# How does squaring give you a monotonic transformation?

Consider the function: $$f(x,y) = \sqrt {xy}$$ Is the function $$f_1(x,y) = x^2 y^2$$ a monotonic transformation of $$f$$?

I remember studying earlier that squaring does not give you a monotonic transformation since the order will not be preserved for negative values of, say, $$x$$. But my textbook says that $$f_1$$ is a monotonic transformation.

I understand that we're actually squaring twice here -- but that still won't preserve the order for negative values, right?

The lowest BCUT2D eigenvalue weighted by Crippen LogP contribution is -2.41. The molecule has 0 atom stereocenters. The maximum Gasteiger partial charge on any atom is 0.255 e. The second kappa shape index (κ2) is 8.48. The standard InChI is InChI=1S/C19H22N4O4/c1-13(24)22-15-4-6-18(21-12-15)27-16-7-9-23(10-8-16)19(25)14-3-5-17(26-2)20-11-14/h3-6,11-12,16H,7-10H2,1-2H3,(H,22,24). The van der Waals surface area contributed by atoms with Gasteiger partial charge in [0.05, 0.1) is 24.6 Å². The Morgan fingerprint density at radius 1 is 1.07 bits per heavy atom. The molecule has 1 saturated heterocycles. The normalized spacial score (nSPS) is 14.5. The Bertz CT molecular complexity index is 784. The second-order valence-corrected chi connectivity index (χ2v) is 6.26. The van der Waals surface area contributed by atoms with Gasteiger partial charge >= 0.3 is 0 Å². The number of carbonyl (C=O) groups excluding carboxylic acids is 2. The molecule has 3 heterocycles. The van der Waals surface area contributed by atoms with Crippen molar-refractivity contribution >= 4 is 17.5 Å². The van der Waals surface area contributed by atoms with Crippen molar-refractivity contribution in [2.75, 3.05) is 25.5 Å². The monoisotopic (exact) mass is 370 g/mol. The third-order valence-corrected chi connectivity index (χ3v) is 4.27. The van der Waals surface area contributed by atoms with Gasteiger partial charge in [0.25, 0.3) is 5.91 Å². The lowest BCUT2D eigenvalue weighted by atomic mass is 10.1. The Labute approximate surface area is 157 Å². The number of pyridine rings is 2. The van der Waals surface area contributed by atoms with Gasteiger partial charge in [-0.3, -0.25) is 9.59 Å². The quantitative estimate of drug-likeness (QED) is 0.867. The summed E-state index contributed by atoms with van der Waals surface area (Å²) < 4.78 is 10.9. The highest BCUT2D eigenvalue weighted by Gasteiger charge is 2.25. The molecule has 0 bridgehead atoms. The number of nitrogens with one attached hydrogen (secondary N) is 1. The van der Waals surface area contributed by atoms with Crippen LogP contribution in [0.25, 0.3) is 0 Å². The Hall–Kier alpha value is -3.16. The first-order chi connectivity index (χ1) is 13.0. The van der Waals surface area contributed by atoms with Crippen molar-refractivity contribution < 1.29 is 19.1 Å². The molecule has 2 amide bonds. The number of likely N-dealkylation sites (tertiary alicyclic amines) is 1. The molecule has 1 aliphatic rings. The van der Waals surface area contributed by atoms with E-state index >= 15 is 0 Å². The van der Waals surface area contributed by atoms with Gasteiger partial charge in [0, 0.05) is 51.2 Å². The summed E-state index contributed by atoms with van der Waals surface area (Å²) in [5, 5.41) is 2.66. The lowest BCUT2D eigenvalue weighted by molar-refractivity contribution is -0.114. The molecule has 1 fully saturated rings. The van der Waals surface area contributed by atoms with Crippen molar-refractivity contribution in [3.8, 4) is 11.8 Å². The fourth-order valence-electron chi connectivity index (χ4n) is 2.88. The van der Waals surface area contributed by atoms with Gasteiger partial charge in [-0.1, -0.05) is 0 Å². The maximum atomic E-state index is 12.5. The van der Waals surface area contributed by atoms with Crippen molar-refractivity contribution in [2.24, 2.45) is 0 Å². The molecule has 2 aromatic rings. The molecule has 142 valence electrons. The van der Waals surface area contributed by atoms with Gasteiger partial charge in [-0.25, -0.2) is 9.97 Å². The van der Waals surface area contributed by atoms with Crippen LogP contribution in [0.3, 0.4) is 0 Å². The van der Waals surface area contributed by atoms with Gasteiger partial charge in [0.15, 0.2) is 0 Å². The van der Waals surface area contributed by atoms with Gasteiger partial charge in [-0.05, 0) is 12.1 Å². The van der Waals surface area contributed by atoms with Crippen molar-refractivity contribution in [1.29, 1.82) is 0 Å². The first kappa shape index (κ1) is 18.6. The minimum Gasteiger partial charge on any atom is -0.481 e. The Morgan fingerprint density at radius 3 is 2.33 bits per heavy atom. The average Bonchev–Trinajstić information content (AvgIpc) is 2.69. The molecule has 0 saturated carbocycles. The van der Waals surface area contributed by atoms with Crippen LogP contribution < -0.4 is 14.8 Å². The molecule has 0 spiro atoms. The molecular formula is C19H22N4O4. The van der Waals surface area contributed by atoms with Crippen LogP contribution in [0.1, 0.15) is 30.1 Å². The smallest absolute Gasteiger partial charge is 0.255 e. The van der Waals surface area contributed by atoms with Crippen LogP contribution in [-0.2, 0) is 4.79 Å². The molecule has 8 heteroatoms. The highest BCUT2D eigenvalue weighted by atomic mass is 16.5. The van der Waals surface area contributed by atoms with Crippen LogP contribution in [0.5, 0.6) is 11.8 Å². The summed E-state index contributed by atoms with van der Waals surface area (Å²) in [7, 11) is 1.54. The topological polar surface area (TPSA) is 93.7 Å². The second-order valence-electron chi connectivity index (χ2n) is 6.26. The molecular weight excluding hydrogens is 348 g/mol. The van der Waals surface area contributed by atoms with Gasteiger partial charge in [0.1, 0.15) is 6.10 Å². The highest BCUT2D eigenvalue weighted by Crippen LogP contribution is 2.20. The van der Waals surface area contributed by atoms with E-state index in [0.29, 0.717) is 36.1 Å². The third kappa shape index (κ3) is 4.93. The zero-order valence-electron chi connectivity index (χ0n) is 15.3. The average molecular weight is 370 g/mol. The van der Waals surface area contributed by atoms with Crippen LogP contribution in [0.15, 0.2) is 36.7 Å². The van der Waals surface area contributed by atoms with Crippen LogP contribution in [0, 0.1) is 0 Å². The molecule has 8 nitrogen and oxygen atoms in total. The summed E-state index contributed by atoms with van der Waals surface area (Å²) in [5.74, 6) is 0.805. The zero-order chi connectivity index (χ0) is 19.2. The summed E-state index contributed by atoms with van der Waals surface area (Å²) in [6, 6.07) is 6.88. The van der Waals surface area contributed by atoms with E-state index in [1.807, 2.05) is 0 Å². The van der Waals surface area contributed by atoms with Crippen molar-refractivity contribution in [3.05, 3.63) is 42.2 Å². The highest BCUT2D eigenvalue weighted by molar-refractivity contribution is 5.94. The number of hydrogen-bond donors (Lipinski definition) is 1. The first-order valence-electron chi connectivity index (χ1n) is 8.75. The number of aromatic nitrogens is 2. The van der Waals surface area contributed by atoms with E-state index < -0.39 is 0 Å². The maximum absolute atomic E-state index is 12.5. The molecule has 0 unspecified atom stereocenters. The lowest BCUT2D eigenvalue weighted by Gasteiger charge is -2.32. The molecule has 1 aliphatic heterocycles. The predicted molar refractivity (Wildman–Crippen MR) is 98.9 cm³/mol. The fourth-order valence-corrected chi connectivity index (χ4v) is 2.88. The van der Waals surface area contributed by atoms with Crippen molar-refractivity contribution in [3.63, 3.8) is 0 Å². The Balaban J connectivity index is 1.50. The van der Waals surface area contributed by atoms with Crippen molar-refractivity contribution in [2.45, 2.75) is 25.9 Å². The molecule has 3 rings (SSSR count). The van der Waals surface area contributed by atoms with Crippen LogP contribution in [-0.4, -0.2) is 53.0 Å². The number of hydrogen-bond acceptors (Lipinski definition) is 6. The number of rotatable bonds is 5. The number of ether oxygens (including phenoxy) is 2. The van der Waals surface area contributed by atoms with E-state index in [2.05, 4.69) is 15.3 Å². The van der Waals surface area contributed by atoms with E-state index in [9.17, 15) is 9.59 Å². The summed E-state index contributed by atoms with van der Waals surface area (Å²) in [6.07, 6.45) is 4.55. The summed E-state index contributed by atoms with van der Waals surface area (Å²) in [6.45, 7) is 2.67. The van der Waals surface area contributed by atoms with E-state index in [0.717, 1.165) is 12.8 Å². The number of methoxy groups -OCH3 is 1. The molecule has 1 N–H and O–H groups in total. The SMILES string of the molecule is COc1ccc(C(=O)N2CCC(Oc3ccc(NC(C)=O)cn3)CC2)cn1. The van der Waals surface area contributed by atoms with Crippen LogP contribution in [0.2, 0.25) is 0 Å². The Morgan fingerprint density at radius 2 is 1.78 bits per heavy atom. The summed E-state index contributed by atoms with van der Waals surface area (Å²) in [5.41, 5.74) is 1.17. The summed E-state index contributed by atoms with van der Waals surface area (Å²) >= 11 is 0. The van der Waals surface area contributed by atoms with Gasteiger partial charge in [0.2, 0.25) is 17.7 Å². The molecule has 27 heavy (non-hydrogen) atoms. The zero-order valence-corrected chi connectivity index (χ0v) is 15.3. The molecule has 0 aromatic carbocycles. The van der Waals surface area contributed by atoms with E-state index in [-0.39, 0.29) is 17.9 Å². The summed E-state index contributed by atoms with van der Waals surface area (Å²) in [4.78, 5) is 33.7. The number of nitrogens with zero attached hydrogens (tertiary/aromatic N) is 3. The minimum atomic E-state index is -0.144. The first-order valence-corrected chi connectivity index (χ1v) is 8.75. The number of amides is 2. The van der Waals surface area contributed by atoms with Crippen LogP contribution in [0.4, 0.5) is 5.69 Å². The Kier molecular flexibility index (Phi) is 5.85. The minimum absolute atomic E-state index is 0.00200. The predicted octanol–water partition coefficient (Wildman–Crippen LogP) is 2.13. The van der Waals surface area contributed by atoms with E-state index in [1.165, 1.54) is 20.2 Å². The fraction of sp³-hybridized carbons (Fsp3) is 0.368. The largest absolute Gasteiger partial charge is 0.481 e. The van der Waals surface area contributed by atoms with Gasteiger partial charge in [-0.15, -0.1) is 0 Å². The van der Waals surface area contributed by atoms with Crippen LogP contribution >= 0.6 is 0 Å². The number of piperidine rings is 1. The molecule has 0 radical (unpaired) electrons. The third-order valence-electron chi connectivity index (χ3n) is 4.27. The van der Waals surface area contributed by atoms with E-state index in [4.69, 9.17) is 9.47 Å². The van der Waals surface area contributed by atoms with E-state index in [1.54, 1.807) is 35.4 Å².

There are no negative values. Under the usual interpretation of the $$\sqrt\$$ symbol, $$\sqrt {xy}$$ is zero or the positive square root of $$xy$$. And on $$[0,\infty)$$, the map $$t\longmapsto t^2$$ is monotone.
There are no negative values in the first place since the object you are squaring is the square root of something. The symbol $$\sqrt .$$ is always assumed to output a non-negative number.
Note that the map $$x\mapsto x^2$$ is monotonic if the domain is defined to be $$[0,+\infty)$$.